Postcards from the Eastern Mediterranean

Postcards from the Eastern Mediterranean

Calvi, Corsica:
Napoleon lived here and Christopher Columbus was born here. Mind you, there were a few centuries between these two events but I was impressed. Corsica is one of the largest islands in the Mediterranean and now belongs to France. Calvi is a very picturesque town on the coast and provided a lovely day ashore.

The old town is to the right of where we landed and looks quite imposing with its fortress and walls high above the coast. The area is still residential although the fortress is not open to the public since the military offices are in there. There are churches, cafes and shops dotting the streets but the main souvenir places are down at sea level in the new town. You can do a self guided audio tour for 4 euros and it is certainly worth it. Two hours later I found myself finally leaving the old town and heading down to the beach area.

The waterfront cafes were beautiful and the shopping streets provided a grand variety of options. The beach stretched out for a very long way and looked very inviting. Next time there, I’m thinking that a towel and book will accompany me off the ship so I can take advantage of a last Mediterranean dip in the sea.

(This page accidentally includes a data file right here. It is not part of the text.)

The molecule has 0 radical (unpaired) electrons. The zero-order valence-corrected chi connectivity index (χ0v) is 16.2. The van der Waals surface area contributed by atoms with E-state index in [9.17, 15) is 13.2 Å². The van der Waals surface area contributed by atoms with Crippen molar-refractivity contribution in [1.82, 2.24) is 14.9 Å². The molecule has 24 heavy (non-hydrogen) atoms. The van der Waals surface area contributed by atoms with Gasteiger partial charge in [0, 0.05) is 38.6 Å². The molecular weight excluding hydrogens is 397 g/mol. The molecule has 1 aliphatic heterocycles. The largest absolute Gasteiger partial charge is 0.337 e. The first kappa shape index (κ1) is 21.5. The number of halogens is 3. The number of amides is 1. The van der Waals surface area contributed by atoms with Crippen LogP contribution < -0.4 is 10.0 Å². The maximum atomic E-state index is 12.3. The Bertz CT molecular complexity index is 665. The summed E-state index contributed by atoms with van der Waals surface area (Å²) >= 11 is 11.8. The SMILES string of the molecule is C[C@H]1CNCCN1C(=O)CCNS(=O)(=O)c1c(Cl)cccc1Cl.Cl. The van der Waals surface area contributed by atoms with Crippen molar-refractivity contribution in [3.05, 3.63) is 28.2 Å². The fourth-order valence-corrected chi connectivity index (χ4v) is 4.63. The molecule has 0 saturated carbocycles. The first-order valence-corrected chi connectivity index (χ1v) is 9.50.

Iraklion (Crete), Greece:
Crete is the largest Greek island and has a steady stream of tourists arriving all season via cruise ships and chartered planes. I decided to get out of town and see some of the island with a tour to Lassithi Plateau and the Kera Monastery. The island is quite mountainous, like much of Greece, and agriculture consists of olives and grapes plus fruit trees for the most part. We had a most delightful lunch of Cretan specialties and wine in a small village. Windmills are still operating and are historic from the days of the Venetians. The village provided some photos of the locals which are always fun.




Heading home.

Heading home.

Typical coffee shop locals.

Typical coffee shop locals.

The Kera Monastery is perched in the hills and has a very small church covered in murals and icons. Photos are not allowed and policed thoroughly by a local lady. A few of the guests had to be reminded by her about not taking photos. There are other lovely pieces from the past that you could photograph in a separate building which satisfied most people with cameras. It’s always nice to see the geography of the places we visit as well as visit the smaller towns and villages to get a real flavor the place.

Kera Monastery.

Kera Monastery.

Bodrum, Turkey:
One one cruise we had a change in itinerary and got to call at Bodrum, Turkey, as one of the new ports. Amazing town, we should do this one more often!





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